The royal baby has been the subject on everyone's lips this week. Following Kate Middleton's apparent slip-up on Monday when she reportedly 'revealed' the sex of her unborn child there has been a huge amount of speculation as to what gender Prince William and Kate's firstborn might be.
There are plenty of old wives tales about – but is there really any way to tell? HELLO! Online speaks to Mohamed Abdel-Aal, consultant obstetrician and gynaecologist at The Portland Hospital, to find out the truth behind the myths...
Myth: If a woman experiences severe morning headaches there is a good chance that she may have a baby girl.
Reality: This myth has provided fodder for a heated discussion among the obstetricians in the UK but to no conclusion due to lack of scientific evidence. If a woman is experiencing severe headaches in the morning, it is more likely that she is experiencing high blood pressure.
Myth: It is believed that if the heartbeat of the baby is less than 140 then it will be a baby boy and if the heartbeat exceeds 140, it will be a baby girl.
Reality: Although this myth is a popular one there is only one particular study that favours it. The study was conducted at the University of Kentucky in 1993 which concluded that this sex prediction method was true for 91 per cent of baby boys and 74 per cent of baby girls.
Placement of Foetus
Myth: If you are carrying a girl it will be high up in the belly and if you are carrying a boy the foetus will be held low and down. This myth is based on the English folk wisdom that boys need greater independence and are carried down below while the girls need more protection therefore they are carried high up in the womb.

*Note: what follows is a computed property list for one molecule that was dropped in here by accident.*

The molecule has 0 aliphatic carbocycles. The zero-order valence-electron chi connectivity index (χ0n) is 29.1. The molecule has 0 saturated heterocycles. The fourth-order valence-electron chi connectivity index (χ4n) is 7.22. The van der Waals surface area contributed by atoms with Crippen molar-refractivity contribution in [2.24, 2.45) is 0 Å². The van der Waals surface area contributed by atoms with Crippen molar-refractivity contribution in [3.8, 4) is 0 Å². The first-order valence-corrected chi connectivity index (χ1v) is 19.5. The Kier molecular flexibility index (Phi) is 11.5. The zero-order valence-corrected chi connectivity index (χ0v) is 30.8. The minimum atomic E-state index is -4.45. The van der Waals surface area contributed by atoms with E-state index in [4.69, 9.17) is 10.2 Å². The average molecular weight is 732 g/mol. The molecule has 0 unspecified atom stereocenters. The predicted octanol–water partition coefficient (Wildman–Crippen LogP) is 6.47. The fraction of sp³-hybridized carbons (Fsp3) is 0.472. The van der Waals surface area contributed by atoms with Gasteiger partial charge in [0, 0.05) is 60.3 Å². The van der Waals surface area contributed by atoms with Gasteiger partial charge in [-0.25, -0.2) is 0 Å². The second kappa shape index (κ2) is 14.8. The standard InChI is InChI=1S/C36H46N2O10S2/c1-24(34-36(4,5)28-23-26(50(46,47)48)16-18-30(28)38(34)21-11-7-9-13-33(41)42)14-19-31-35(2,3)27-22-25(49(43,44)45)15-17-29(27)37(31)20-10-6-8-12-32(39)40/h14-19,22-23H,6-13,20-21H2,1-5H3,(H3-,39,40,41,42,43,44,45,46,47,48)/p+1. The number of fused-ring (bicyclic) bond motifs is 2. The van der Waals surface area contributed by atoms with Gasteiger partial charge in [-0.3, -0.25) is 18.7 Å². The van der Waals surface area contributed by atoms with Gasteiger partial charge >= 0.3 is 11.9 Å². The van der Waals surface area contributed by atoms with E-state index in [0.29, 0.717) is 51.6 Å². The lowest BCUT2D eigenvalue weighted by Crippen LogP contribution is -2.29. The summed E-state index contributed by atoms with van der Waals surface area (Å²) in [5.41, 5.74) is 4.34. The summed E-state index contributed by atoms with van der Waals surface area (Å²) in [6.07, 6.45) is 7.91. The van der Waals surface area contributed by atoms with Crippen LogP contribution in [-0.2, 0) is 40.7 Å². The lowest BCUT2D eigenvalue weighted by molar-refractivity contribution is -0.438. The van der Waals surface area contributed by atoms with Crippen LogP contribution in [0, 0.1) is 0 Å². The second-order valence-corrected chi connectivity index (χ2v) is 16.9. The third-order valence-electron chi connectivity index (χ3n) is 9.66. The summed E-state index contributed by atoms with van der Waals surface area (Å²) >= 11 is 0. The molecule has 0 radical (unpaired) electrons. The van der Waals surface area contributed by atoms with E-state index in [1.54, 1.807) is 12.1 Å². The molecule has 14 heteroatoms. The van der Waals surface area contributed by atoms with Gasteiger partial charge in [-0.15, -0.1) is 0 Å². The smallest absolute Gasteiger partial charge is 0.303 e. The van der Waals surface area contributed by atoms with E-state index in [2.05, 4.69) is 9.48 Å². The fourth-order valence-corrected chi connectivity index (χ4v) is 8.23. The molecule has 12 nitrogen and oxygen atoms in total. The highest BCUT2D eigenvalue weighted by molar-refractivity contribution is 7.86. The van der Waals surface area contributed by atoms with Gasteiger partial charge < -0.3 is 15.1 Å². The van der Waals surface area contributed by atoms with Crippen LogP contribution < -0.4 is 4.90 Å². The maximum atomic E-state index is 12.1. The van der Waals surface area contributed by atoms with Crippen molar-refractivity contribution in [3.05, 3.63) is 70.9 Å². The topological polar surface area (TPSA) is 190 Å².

Reality: There are no scientific studies or experiments to support this myth.
Myth: If the pregnant woman has a high tendency of likeliness towards sweets like chocolate, she will give birth to a baby girl while a tendency towards salty foods can depict the presence of a baby boy.
Reality: This myth is particularly untrue because some people like sweets more than others. According to this myth, they may never be able to have a baby boy but this is not true and scientifically every couple has equal chances having either a baby girl or a baby boy.
Myth: Boys are more active inside the uterus while the girls are more placid. If the baby inside the belly shows more movements then it will be a boy and if it stays calm mostly, it will be a girl.
Reality: The activity of a foetus inside the uterus always ignites discussions amongst obstetricians and doctors. This particular myth is untrue because the movements of the baby inside the uterus depend on many other factors.
Determining the sex of a baby will always be a point of curiosity for parents-to-be and many still like to predict the gender ahead of the birth. Although the above myths in medical terms are not true, they still prove popular amongst many expectant mums!
So scientifically how can expecting mothers determine the sex of their baby?
There are two methods to determine the sex of the baby. The first one is a part of invasive testing i.e. CVS or amniocentesis (the needle test). If one of these tests is carried out to find out about chromosomal abnormalities then the sex chromosomes can also be checked to identify the sex of the baby (XX for girls and XY for boys). This is extremely accurate however this invasive test cannot be performed just to find out the sex of the baby.
The other most common scientific method is ultrasound scan usually from 16-17 weeks onwards. It is over 95 per cent accurate depending on the experience of the operator. Usually 2D scans are used to find out the sex but sometimes 3D, 4D scan can be useful and fun to watch for parents-to-be!